Amy looks back upon her time at EarthCorps with fondness. EarthCorps looks back upon her tenure in the program with thankfulness.  

 “My favorite parts about EarthCorps was the community, definitely… When I came to EarthCorps, I was just like given a community to be a part of and everyone was so welcoming and so kind… It showed me how much I needed community, how much I needed skills to be able to build relationships with people. And then the process of meeting a bunch of new people and then feeling them become my friends? That taught me a lot about the world.”

“Another thing that was really helpful was that I feel like just I got a lot of support while I was trying new things.  I was a crew member, got a lot of support as a crew member, but then I was a crew leader as well and I got a lot of support there, too! That really helped with my confidence because I was so new… No one ever made me feel like I couldn’t do it. No one ever made me feel stressed about it. I just felt supported the whole time, which taught me a lot about what I’m capable of doing.”  Finding community can unlock so much in a person.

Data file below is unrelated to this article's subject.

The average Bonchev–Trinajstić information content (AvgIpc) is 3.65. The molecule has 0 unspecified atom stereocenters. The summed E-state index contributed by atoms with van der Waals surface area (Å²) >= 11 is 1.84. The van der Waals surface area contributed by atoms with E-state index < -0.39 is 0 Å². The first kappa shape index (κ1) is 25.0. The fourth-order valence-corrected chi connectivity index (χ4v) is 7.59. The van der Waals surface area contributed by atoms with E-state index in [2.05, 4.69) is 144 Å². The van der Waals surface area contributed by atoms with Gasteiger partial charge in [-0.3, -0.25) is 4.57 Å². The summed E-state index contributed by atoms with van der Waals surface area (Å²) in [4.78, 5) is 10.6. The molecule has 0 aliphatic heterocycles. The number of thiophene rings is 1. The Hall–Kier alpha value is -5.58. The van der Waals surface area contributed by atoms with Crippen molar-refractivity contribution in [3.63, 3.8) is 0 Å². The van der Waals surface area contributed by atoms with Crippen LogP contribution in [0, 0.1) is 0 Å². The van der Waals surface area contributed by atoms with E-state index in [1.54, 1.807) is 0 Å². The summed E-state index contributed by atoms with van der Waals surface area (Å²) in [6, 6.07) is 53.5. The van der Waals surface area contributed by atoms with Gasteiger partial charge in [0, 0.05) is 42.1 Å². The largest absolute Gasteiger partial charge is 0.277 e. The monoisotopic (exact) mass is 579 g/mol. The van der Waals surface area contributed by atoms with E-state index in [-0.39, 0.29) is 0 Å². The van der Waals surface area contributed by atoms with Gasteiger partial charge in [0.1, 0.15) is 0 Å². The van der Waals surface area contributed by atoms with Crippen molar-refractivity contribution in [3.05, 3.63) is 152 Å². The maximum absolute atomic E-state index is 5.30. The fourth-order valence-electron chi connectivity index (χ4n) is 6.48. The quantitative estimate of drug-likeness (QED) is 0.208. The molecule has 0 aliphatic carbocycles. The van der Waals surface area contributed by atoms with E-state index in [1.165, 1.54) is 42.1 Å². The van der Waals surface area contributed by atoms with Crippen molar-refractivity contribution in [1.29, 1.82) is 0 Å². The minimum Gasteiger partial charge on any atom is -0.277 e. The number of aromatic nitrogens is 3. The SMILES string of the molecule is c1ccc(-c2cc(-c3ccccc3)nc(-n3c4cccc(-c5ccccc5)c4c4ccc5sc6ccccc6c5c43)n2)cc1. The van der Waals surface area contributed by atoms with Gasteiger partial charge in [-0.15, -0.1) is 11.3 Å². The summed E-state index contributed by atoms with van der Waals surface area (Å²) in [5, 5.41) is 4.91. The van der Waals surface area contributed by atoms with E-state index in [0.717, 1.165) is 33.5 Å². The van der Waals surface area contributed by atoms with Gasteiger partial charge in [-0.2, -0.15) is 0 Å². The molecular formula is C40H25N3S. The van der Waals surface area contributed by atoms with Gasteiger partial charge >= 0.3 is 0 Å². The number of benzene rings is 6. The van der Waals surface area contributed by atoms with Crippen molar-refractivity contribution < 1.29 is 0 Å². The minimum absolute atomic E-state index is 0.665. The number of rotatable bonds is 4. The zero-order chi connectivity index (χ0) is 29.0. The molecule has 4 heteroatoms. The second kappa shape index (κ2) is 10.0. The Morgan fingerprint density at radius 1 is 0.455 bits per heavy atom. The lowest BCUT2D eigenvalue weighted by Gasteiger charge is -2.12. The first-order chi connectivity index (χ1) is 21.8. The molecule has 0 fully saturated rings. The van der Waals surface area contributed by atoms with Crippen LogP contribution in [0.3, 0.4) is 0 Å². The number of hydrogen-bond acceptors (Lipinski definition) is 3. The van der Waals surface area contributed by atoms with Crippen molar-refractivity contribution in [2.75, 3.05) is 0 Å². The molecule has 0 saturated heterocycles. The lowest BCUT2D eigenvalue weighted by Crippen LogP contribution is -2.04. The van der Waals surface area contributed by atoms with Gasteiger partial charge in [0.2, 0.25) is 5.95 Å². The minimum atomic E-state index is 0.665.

A central piece of Amy’s experience at EarthCorps was deconstructing her white supremacy. The corps had a white caucus group that was devoted to unpacking internalized racism. During her time at EarthCorps, Amy also read a personally influential work: White Supremacy Culture by Tema Okun.  

While the people of color resource group met, the white caucus group met separately to discuss their personal histories, baggage, and biases. That experience kickstarted a deep, difficult, and personal education journey. Amy is grateful for how the social justice lens of the work at EarthCorps helped pave the way for her continued path toward decolonization. 

Today, Amy works for Mid Sound Fisheries Enhancement Group, which works toward salmon recovery in Central Puget Sound. Ironically, its office is also in Magnusen Park, the home of the office for EarthCorps. Post-EarthCorps, Amy also worked as an assistant crew leader for Partner In Employment where they had a youth restoration training crew for, recent immigrant and refugee youth to teach them restoration skills. She is thriving in the environmental education world.  

Once a summer camp counselor, she’s come full circle in a beautiful way as she introduces elementary school students to restoration by involving them in the hatching, raising, and releasing of salmon.   

Learn more about her work here

EarthCorps is actively recruiting folks to join the September 2023 cohort! EarthCorps cultivates leaders and community partnerships to advance environmental justice. Each year we bring together passionate and hardworking young adults from the United States and across the globe for an environmental leadership development and green-jobs training program where we care for the lands, waters, and people of the Puget Sound region.